Attachment of the fine ceramic particles to the plastic core results in the production of a ceramic coated plastic particle which, as stated, forms one component of the blend of the present invention. On average, plastic comprises from about 80 percent to about 99 percent of the weight of the ceramic coated plastic particle, and more preferably from about 85 percent to about 97 percent. Accordingly, ceramic comprises from about 1 to about 20 percent by weight of the ceramic coated plastic particle and more preferably from about 3 to about 15 percent by weight of the ceramic coated plastic particle. The ceramic coated plastic particles preferably range in size from about 0.1 μm to about 200 μm, with an average particle size of from about 5 μm to about 150 μm. More preferably, the ceramic coated plastic particles of the present invention range in size from about 1 μm to about 125 μm, with an average particle size of from about 10 μm to about 100 μm. In terms of mesh size the most preferred particle size is below 100 mesh.
After the preparation of the first and second components of the inventive powder blend, i.e. the ZrO2 powder and the plastic ceramic coated particles, the two powders are combined to form a powder blend. The powders are blended together mechanically using any of a number of mixers which mix the powders without substantially breaking apart the individual particles. The ceramic coated plastic component constitutes up to about 50% by weight of the total weight of the powder blend; in other words, up to about 50% by weight of the thermal spray powder of the present invention is ceramic coated plastic. More preferably, the ceramic coated plastic component comprises from about 1.0% to about 50% by weight and the ZrO2 component forms from about 50% to about 99% of the total weight of the final thermal spray powder blend. Most preferably, the ceramic coated plastic component constitutes about 1 to 20 percent by weight and the ZrO2 component constitutes about 80 to about 99 percent by weight of the final thermal spray powder.
A number of thermal spray devices and techniques can be used to form the abradable coatings of the present invention. It is contemplated that in most applications the powder blend will be sprayed, i.e., the powder blend will be introduced into the spray stream from a single feeder; it may be desirable, however, to add the first or second components to the spray stream independently using two separate feeders or to simultaneously spray the first component using one spray gun and the second component using another spray gun, with the two spray streams intersecting before or at the target.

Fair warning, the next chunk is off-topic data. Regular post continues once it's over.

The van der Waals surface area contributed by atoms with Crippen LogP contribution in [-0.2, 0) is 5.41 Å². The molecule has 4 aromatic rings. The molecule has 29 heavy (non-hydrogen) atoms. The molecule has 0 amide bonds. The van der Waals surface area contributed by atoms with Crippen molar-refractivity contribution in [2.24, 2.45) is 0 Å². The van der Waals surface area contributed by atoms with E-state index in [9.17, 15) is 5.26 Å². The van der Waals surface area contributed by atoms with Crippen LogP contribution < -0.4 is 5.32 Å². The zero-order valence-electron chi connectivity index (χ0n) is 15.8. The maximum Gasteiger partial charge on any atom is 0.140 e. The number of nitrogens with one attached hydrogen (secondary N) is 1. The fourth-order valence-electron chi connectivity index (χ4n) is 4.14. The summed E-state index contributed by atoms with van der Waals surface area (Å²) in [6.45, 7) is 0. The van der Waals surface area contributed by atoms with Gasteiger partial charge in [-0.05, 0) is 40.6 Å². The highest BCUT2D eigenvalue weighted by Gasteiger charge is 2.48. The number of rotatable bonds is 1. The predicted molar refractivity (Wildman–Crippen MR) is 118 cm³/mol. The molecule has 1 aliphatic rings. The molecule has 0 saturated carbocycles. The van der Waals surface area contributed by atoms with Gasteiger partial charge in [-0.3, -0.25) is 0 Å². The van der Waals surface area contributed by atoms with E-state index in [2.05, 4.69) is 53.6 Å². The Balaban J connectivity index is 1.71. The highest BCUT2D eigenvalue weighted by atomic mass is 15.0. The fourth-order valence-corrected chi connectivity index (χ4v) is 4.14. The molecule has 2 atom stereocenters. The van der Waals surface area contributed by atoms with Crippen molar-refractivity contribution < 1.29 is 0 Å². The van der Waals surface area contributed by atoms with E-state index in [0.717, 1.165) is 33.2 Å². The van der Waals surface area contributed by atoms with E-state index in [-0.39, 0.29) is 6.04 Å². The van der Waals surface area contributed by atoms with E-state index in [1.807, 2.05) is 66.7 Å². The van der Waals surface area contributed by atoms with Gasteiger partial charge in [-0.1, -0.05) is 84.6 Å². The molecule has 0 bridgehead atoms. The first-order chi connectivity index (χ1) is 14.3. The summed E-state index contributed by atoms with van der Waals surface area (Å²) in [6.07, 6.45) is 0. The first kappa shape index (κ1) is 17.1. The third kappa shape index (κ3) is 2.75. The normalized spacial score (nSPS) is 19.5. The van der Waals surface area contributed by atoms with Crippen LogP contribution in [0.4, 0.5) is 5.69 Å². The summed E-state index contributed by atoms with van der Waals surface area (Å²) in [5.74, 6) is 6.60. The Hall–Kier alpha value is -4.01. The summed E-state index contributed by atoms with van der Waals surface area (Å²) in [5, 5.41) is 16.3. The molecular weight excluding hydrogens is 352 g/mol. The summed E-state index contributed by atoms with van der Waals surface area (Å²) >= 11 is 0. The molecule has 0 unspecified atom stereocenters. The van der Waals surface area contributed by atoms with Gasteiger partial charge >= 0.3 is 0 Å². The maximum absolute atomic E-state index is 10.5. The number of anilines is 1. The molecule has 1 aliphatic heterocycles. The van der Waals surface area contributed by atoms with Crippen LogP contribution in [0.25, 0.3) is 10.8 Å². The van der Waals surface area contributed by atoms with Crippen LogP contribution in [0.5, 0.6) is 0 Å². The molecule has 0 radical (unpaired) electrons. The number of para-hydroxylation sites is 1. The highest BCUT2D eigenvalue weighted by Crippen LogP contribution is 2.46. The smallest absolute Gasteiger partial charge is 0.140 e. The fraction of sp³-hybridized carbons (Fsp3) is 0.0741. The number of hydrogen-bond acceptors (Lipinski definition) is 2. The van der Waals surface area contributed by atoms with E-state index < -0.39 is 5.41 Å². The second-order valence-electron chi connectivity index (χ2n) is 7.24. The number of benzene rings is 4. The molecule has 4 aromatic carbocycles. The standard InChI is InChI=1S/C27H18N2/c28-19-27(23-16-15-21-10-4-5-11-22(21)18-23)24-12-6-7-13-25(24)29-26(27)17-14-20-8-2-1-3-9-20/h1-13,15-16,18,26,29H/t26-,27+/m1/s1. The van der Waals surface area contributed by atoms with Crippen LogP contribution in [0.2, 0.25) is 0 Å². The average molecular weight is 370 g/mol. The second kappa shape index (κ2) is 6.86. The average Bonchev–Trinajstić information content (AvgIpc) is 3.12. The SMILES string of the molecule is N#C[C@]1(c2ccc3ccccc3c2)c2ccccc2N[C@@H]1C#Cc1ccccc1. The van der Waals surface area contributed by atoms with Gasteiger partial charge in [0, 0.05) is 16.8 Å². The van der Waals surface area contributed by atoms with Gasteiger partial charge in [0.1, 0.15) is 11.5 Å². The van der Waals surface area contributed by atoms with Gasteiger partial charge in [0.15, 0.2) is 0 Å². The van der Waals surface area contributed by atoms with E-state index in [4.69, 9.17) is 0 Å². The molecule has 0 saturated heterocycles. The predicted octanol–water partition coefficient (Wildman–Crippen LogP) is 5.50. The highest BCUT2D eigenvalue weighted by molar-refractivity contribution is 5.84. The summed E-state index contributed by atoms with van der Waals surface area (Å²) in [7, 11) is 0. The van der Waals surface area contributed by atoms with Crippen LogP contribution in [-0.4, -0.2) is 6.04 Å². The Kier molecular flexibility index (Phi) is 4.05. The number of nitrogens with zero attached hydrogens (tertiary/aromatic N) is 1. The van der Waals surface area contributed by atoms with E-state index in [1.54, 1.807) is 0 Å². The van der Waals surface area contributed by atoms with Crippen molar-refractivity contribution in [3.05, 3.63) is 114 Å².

By way of illustration only, a thermal spray powder having the characteristics described herein, in which the plastic is aromatic polyester, the ceramic coating of the plastic particle is hexagonal BN, and ZrO2 constitutes about 95 percent of the total weight of the blend, would be preferably thermal sprayed at a feed rate of about 20 to 70 g/min.
The particles may be sprayed using parameters suitable for the specific spray system. Parameters using the Metco 7MB gun for this powder are showed in this table.
______________________________________Gun 7MBPlasma Gases Argon-HydrogenNozzle GPowder Injector #2Gases: Pressure FlowPrimary 50 72 ArSecondary 50 12 H.sub.2Carrier 50 40 ArCurrent (Amps) 460Voltage (V) approx. 77Spray rate (lbs/hr) 12Spray distance (inches) 4.5______________________________________ *As a starting point, adjust to indicated spray rate
The spray parameters must be compatible with the characteristics of the thermal spray powders as well as sufficient to provide a final coating as described herein. The conditions are such that none of the components substantially thermally degrade or vaporize during spraying. The components should also not segregate in the resultant coating, i.e., they should be generally randomly dispersed. In use, the coatings of the present invention most preferably serve as abradable seals in high-temperature applications, although numerous other applications will be apparent to those skilled in the art.
In some instances, it may be advantageous for the plastic component of the coating to be removed by thermal treatment prior to service or by thermal exposure in service.
A number of specific coatings (and thermal spray powders used to form the coatings) are provided by the present invention which are deemed particularly useful in forming abradable coatings. More specifically, the following combinations are particularly preferred (all percents by weight of powder:
______________________________________ PlasticStablized ZrO.sub.2 coating ceramic (BN) (Aromatic Polyester)______________________________________95% 0.625% 4.375%96% 0.5% 3.5%______________________________________
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|U.S. Classification||524/430, 524/413, 524/404, 523/209, 523/204, 524/414, 524/431, 523/207, 524/406|
|International Classification||F01D11/12, C23C4/04|
|Cooperative Classification||C23C4/04, F01D11/122|
|European Classification||C23C4/04, F01D11/12B|
|Apr 6, 1994||AS||Assignment|
Owner name: SULZER PLASMA TECHNIK, INC., MICHIGAN
Free format text: ASSIGNMENT OF ASSIGNORS INTEREST;ASSIGNOR:RANGASWAMY, SUBRAMANIAM;REEL/FRAME:006955/0420
Effective date: 19940404